A graduate of Hiram College, Hurd received his Ph.D. from Syracuse University.

Medieval and Renaissance Studies Program Presents a Talk by Thomas Freeman

Thomas Freeman, current research fellow at the Folger Shakespeare Library in Washington, D.C., will give a talk at Washington and Lee University on Wednesday, Nov. 12 at 4:15 p.m., in Payne Hall, room 21. It is sponsored by the Medieval and Renaissance Studies Program.

The event is free and open to the public. The title of Freeman’s lecture is “Women Martyrs During the Reign of (Bloody) Mary.”

Freeman is editor of the John Foxe Project at the University of Sheffield. An historian of martyrdom and monarchy in sixteenth-century England, Freeman is the editor of two recent books, Tudors and Stuarts on Film (Palgrave, 2008) and Martyrs and Martyrdom in England, 1400-1700 (Ashgate, 2007).

He has a forthcoming book, with Elizabeth Evanden, through Cambridge University Press: Religion and the Book: the Making of John Foxe’s Book of Martyrs.

Michael Thompson ’09 Wins Rotary Ambassadorial Scholarship

Michael Thompson ’09, from La Jolla, Calif., and a senior at Washington and Lee University in Lexington, Va., has recently been awarded a Rotary Ambassadorial Scholarship which will continue his education for an academic year in one of five cities.

He won’t be told until mid-December 2008 whether he’ll be studying in Rio de Janiero, Brazil; Santiago, Chile; Lima, Peru; Toluca, Mexico; or Istanbul, Turkey. Thompson was asked as part of his scholarship application where he would like to study and why.

His scholarship application had to be in the language of the school he would be attending–Portuguese for Rio de Janiero, Spanish for Santiago, Lima and Toluca and English for Istanbul. If the Rotary program sends him to Turkey he would need to learn Turkish although the school he would be attending there is taught in English. And he already knows Portuguese and Spanish.

The Rotary Ambassadorial Program aims to further international understanding and friendly relations among people of different countries and geographical areas. While abroad, scholars serve as goodwill ambassadors to the host country and give presentations about their homelands to Rotary clubs and other groups. Upon returning home, scholars share with Rotarians and others the experiences that led to a greater understanding of their host country.

“I am very pleased Mike won the Rotary Scholarship,” said Christopher Connors, associate professor of geology. “During study abroad programs at Washington and Lee, Mike has developed a passion for travel and learning about new cultures, particularly Brazilian culture. The sciences are no less in need of cultural understanding than any other discipline, and in many ways more so. Most of the challenges we face in the geosciences cross borders and cultures and are global in nature.”

Thompson, a geology major with a concentration in environmental studies, said the places he would like to study next year are “geologically interesting. There is a fault line running from South America up through the Rockies in the U.S. Turkey is also a heavily faulted area.”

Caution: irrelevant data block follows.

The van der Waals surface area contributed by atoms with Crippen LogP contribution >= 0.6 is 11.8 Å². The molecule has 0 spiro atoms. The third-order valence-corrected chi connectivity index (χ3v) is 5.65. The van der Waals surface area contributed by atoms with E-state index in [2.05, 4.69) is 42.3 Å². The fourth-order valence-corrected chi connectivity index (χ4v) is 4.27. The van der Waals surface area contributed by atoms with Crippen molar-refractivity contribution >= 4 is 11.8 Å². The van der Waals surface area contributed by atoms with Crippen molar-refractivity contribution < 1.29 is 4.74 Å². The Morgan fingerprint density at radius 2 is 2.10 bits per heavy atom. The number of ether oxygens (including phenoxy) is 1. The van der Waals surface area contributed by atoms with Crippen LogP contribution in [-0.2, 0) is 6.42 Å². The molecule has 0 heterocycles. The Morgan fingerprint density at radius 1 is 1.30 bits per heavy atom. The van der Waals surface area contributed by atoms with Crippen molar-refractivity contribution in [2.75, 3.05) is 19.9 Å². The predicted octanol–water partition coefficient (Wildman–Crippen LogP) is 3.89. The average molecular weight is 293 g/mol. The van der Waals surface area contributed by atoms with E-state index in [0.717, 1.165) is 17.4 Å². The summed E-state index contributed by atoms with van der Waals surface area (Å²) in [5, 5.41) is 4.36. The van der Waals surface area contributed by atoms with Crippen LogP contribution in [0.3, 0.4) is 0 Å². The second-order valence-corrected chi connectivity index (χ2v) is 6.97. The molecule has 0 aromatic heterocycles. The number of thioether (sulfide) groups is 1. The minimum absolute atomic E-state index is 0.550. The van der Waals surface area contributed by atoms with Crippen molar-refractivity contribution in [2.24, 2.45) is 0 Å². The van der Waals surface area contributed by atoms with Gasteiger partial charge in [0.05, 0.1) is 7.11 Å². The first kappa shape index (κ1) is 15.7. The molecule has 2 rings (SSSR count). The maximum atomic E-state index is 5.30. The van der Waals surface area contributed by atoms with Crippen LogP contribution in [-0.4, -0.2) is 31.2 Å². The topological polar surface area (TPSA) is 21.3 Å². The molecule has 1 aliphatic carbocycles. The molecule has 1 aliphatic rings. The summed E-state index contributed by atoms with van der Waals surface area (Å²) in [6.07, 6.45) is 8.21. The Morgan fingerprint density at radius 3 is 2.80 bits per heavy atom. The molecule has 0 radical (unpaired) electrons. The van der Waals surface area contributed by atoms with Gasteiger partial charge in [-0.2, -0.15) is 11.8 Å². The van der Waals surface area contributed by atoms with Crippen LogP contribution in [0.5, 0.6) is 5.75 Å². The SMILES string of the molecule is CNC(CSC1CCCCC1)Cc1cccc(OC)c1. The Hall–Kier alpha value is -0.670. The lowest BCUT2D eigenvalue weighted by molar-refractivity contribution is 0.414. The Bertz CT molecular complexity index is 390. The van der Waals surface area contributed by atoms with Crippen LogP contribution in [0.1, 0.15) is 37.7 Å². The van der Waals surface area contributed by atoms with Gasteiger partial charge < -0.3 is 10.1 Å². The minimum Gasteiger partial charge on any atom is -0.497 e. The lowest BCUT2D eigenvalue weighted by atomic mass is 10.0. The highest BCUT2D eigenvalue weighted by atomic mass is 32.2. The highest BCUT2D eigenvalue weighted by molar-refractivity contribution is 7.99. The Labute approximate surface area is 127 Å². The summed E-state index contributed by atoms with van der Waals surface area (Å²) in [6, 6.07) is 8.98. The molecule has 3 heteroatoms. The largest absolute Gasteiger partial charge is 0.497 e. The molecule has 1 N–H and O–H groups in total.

Connors also said, “The Rotary Scholarship will allow him to strengthen his understanding of another culture while preparing for graduate study and a career in the geosciences. He is the type of personable, motivated, and intelligent student the Rotary Ambassadorial Scholarship seeks to nurture with their program.”

Currently at W&L, Thompson serves on the Student Judicial Council and is a third-year member of the rugby club, a member of Phi Delta Theta fraternity and a member of the Cycling Team.

When asked what he planned on doing after his scholarship year is over Thompson said that “it’s still a question mark. I might want to be a geologist for a couple of years, or an environmental consultant. I might be interested in starting up an environmental energy company. I can’t say for sure right now.”

Hansen Babington ’09 Wins Rotary Ambassadorial Scholarship

Washington and Lee University senior Hansen Babington ’09 of Mobile, Ala., has been awarded a Rotary Ambassadorial Scholarship to attend either La Universidad Complutense de Madrid, a large public university in Madrid, Spain, or La Universidad Torcuato di Tella, a private school in Buenos Aires, Argentina.

Babington will be abroad for either 10 or 12 months, depending on the school to which he’s assigned. He’ll be told which school that will be in December or January.

The Rotary Ambassadorial Program aims to further international understanding and friendly relations among people of different countries and geographical areas. While abroad, scholars serve as goodwill ambassadors to the host country and give presentations about their homelands to Rotary clubs and other groups. Upon returning home, scholars share with Rotarians and others the experiences that led to a greater understanding of their host country.

“I am thrilled to have won the Rotary scholarship,” said Babington. “It will give me the resources to build off of my studies at W&L and begin studying international journalism. I hope to use my studies to start a career that will allow me to pursue my love of language and contribute to the intercultural exchange of ideas.”

Babington will attend a Rotary seminar to orient him as to his responsibilities to his host and sponsor Rotary clubs during his time as an Ambassadorial scholar, as well to prepare him for the writing and presentation of the 18 speeches he’ll be required to make to Rotary clubs in his host country. The wrap-up speech to his home sponsor Rotary Club, in Mobile, Ala., will be after his fellowship is over.

Babington never imagined he’d be studying journalism in Spanish but his language background at W&L will help him. “Professor Ellen Mayock urged me to look at pursuing a scholarship in the first place,” said Babington. “She gave me invaluable help and advice on the Spanish language portion of my application – in fact, she was the one who sparked an interest in me about studying the Spanish language.”